My mother was present each time I walked across the stage from junior high school all the way to receiving my doctorate. Every once in a while I get out the old photo albums just to see those old pictures. I have also taken my share of pictures of some of my students who have graduated. You should see the pride in the smiles of their friends, parents, and other family members. Some of the commencement speeches have been memorable. Some were distant words spoken by distant people. I realized a human was speaking but I just could not make out what they were saying. Perhaps if I could have afforded a front row seat, I would have been able to hear what they were saying. On the other hand, those who sat on the front row could not tell what was said either. It pains me to say that I have been that speaker once or twice. It was such an honor for me to speak. I wonder if anyone will remember.
Graduation and commencement are used interchangeably, yet they are very different. Strangely enough, you two things happening simultaneously within the context of one event. Graduation and commencement invite a great debate. In one sense something is ending. In another sense, something is beginning. Its use to confuse me. How could I be ending and beginning at the same time? At what point does water cease and ice begin? Are the cocoon and the butterfly two different life forms shared by one life? Which should I choose to call it? I graduated. They are graduating. Congratulations on your achievement. You finished what you started. Now the time has come to begin your life. It sounds strange does it not? If I am just beginning, what was I just doing before I got this piece of paper? Was not that life too? This is why some graduates worry at the end of college. They worry about what is next. These few years were very good to them. Yet, they cannot stay here. They have to move on. As a professor, I think I have cheated fate a little bit. I can continually ride the train without getting off. Irrespective of all those graduations and commencements, I am still here. I have seen thousands of students walk across that stage. I have and continue to congratulate them all. Congratulations to the class of 2016!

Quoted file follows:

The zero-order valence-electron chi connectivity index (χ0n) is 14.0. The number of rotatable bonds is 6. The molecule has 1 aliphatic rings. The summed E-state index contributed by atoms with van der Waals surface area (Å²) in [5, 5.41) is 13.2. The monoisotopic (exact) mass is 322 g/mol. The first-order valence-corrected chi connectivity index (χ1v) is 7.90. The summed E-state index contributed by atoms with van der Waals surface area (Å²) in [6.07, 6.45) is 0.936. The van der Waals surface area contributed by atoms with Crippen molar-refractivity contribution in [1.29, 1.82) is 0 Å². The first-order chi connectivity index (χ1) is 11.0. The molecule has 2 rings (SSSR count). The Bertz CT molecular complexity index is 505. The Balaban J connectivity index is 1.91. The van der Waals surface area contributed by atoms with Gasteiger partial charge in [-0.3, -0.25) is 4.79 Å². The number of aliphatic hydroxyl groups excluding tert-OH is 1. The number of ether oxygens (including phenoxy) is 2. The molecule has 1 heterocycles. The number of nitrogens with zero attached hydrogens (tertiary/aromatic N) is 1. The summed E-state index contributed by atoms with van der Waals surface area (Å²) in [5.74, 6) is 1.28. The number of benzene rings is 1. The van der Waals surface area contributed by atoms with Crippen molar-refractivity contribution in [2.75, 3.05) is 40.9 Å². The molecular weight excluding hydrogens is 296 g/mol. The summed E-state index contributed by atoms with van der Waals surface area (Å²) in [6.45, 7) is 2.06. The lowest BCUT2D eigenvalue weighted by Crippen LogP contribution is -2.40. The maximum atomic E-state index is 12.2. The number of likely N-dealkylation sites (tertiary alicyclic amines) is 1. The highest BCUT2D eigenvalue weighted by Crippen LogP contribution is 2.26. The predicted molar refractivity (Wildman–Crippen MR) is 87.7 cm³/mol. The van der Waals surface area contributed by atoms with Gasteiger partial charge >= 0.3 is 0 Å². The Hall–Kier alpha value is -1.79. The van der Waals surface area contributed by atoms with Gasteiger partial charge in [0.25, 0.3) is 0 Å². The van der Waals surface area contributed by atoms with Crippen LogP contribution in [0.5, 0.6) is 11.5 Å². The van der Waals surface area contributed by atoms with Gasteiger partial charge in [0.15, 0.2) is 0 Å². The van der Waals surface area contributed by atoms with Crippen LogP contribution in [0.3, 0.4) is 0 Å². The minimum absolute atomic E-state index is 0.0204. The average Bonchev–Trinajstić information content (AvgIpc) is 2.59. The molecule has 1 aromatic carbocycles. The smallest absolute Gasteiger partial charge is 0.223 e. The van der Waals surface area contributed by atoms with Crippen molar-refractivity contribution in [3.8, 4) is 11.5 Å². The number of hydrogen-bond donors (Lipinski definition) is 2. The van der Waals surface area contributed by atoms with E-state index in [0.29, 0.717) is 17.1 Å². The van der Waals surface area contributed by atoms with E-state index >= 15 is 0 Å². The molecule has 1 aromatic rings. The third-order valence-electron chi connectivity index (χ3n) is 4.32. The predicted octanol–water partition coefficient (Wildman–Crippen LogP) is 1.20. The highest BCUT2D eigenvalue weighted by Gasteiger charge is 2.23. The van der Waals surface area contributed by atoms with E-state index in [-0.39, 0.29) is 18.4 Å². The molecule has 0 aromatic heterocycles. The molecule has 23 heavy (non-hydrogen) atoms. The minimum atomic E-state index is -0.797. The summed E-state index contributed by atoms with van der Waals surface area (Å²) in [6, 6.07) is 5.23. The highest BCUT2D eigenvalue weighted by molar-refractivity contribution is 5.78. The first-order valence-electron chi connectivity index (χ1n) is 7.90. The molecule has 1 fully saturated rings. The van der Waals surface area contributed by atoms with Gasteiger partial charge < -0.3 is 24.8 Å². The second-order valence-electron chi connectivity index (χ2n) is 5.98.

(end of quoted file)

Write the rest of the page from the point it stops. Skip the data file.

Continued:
Anthony Neal earned his Ph.D. in political science at Atlanta University (now Clark Atlanta University). Dr. Neal is an associate professor at State University College, Buffalo. The author of numerous book reviews and journal articles, he has had his work published in the Western Journal of Black Studies, the Journal of Black Studies, and Black Issues in Higher Education. In 2014 Dr. Neal received the university’s Faculty Appreciation Award, was named Instructor of the Year by the university’s United Student Government, and Professor of the Year by the Student Political Society in the Department of Political Science. In 2015, he published The American Political Narrative which is a succinct yet poignant narrative about the development of the American political system and what is needed to maintain it. In 2016, he will publish a book of poetry entitled “Love Agnostic | from 9/11 to Charleston”